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Is it a coincidence that Hans Hofmann painted this trippy artwork, Afterglow, the same year that LSD was synthesized? I think not.

True, the drug wasn’t actually used until 1943, when its founder (the similarly named Dr. Albert Hofmann) experimented on himself. But still, something had to have been in the air in 1938 for this artwork and a new psychoactive drug to have come into existence within months of each other. Even weirder: after Dr. H’s 1943 test, he described the post-trip experience as leaving him with an “afterglow.” Wild stuff, man.

Although it is more than reminiscent of of an, ahem, ~induced~ experience, Afterglow is actually a landscape painting of Hofmann’s beloved Provincetown, MA. In 1934, Hofmann opened the Hans Hofmann School of Fine Arts, a summer school counterpart to his NYC institution. He would go on to spend 23 years teaching painting in P-town, to a variety of artists including Jackson Pollock, Lee Krasner, Franz Kline, Joan Mitchell, Helen Frankenthaler, and Mark Rothko. Hofmann’s partial deafness led to unique teaching methods that often involved Hofmann directly interacting with the student’s work. This bodiliness and energy can certainly be seen in Afterglow. While on the topic of motion: he described painting as being a “universe in action” - a label which perhaps can also be applied to this artist himself.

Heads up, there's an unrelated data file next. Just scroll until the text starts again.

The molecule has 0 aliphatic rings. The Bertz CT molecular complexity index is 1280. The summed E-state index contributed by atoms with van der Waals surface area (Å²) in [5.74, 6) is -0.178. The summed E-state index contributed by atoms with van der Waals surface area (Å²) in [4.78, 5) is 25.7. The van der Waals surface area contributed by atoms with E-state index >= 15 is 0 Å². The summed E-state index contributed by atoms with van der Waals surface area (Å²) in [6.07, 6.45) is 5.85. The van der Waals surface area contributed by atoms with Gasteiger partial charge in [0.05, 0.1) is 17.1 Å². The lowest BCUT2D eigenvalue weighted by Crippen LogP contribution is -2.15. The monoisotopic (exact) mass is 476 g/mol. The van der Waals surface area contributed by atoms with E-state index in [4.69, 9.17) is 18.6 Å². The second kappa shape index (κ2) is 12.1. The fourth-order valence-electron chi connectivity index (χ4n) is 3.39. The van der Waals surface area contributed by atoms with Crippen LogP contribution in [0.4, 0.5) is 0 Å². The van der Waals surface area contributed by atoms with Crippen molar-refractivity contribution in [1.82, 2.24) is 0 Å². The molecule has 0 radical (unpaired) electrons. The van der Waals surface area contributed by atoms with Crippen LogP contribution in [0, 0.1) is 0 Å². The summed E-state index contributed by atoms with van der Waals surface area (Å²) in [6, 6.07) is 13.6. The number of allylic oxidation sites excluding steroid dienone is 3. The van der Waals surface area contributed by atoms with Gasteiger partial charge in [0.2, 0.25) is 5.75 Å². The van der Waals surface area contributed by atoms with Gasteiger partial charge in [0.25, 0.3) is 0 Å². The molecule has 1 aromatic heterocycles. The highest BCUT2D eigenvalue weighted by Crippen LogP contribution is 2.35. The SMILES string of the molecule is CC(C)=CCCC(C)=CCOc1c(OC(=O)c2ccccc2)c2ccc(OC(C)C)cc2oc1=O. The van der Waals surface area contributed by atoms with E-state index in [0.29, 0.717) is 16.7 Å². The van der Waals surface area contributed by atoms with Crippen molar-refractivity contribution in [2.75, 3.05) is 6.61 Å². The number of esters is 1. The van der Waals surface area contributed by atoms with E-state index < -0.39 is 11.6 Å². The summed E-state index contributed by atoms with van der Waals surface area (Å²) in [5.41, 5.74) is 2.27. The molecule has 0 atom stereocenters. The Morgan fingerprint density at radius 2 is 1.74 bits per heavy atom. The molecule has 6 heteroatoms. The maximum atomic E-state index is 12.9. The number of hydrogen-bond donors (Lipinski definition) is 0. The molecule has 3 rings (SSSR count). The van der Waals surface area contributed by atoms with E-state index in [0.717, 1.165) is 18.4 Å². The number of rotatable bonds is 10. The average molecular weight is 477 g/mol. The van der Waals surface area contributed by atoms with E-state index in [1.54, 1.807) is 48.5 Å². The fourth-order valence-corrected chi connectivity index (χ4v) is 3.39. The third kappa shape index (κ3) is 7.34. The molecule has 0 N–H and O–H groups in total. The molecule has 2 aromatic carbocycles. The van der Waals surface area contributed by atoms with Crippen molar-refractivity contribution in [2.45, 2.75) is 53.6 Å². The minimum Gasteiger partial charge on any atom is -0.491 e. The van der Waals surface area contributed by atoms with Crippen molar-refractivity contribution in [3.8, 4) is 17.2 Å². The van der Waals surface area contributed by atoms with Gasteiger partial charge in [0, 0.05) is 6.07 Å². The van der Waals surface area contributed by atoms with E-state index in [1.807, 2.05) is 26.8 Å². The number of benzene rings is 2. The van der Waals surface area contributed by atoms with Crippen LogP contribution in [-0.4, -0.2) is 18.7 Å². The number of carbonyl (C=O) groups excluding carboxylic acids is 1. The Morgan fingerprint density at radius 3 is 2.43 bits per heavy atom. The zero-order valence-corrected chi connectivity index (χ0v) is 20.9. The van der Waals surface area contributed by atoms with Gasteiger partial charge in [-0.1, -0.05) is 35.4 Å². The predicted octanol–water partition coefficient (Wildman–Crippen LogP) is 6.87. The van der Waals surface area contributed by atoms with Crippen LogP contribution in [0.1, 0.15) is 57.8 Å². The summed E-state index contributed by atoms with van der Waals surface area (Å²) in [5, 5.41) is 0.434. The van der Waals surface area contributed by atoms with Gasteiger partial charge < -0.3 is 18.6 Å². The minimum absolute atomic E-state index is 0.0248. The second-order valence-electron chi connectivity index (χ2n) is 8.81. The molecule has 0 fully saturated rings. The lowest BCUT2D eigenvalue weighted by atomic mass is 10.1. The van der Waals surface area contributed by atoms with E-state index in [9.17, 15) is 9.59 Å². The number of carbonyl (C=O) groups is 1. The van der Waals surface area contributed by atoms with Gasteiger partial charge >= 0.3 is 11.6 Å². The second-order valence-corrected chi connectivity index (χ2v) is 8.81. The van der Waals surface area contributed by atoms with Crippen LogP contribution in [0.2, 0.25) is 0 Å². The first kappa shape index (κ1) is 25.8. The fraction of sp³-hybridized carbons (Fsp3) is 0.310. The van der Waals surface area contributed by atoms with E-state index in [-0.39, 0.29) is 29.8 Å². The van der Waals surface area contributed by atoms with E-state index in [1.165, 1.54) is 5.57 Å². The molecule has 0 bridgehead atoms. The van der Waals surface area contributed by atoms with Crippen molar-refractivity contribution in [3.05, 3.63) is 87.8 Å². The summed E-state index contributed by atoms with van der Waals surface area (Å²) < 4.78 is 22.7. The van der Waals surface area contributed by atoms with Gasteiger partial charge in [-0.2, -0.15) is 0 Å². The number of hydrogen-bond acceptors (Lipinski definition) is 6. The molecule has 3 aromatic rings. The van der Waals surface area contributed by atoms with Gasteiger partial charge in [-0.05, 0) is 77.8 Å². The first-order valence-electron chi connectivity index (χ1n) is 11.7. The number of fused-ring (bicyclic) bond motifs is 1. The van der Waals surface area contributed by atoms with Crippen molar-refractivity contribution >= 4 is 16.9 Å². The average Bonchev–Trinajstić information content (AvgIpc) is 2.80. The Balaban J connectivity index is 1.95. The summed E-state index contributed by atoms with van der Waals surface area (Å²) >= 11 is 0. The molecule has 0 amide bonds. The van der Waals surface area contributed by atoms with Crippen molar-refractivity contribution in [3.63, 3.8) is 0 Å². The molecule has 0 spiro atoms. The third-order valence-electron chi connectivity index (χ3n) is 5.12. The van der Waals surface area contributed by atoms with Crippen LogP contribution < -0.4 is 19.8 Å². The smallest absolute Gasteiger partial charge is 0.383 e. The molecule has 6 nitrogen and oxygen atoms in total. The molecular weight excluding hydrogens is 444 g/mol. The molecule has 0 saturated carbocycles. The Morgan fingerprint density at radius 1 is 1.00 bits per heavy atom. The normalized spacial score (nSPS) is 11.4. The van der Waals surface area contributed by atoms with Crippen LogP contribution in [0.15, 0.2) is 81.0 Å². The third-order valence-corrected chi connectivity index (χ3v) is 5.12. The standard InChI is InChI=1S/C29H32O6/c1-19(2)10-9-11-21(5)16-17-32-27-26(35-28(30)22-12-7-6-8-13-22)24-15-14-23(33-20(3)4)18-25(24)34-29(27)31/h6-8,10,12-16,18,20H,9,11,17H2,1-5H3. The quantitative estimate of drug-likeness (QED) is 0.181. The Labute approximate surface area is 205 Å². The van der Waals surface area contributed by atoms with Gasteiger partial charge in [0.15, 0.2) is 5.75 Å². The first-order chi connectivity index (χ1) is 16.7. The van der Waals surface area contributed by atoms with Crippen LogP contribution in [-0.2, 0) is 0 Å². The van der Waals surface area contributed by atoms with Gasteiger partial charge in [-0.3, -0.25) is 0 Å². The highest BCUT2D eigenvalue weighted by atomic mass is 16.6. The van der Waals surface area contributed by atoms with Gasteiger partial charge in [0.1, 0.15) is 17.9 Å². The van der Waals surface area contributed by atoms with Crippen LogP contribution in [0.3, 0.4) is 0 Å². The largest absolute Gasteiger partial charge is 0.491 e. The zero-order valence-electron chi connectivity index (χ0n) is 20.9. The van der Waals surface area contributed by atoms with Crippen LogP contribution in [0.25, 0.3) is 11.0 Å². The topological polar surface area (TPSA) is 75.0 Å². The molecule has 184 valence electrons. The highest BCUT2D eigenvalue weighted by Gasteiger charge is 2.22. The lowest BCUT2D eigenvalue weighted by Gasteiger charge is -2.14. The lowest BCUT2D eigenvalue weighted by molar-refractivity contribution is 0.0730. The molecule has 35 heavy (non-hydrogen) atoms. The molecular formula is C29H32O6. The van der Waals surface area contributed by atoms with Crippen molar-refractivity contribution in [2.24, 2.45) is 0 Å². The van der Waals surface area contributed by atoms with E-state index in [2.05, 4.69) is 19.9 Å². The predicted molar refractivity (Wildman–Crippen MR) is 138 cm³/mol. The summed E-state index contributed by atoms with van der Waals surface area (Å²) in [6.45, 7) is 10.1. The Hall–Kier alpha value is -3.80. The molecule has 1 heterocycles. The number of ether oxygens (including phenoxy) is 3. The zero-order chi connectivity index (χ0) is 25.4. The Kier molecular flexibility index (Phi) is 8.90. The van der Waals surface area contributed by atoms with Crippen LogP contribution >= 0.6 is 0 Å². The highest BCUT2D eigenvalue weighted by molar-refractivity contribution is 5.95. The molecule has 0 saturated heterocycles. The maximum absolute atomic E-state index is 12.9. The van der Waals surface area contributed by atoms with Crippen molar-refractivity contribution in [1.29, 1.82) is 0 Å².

This painting showcases Hofmann’s signature “push and pull” style, which flattens a 3-dimensional world onto a 2-dimensional substrate by shifting perspective, rather than focusing on capturing a single view. Hofmann achieves this by using a smorgasboard of colors and free brushwork - creating a high-energy composition that captures the “spirit” of the artist’s subject. Sound like a load of hippie hogwash? Perhaps. But it sure is pretty to look at.



Comments (1)

Sabrina Bush

At first glance Hans Hofmann's painting titled Afterglow may seem overwhelming with an array of bright colors randomly brushed across a canvas. However, the longer one looks at it, the more that can be recognized. The author's intention was to showcase his hometown of Princeton, MA. I would like to speculate that the dark green/black colors at the top of the painting almost appear as a cityscape of buildings. Meanwhile the heavy presence of red in the bottom right corner may be reminiscent of a body of water and the large spots of yellow could represent grass. Assuming this view, it seems that Hofmann challenges the normal color scheme of blue for water and green for grass by opting for bright red and yellow. Another perspective may be that the bright, lively colors represent the bustling city full of people. Either way, this painting clearly demonstrates Hofmann's uniqueness and "push and pull" style.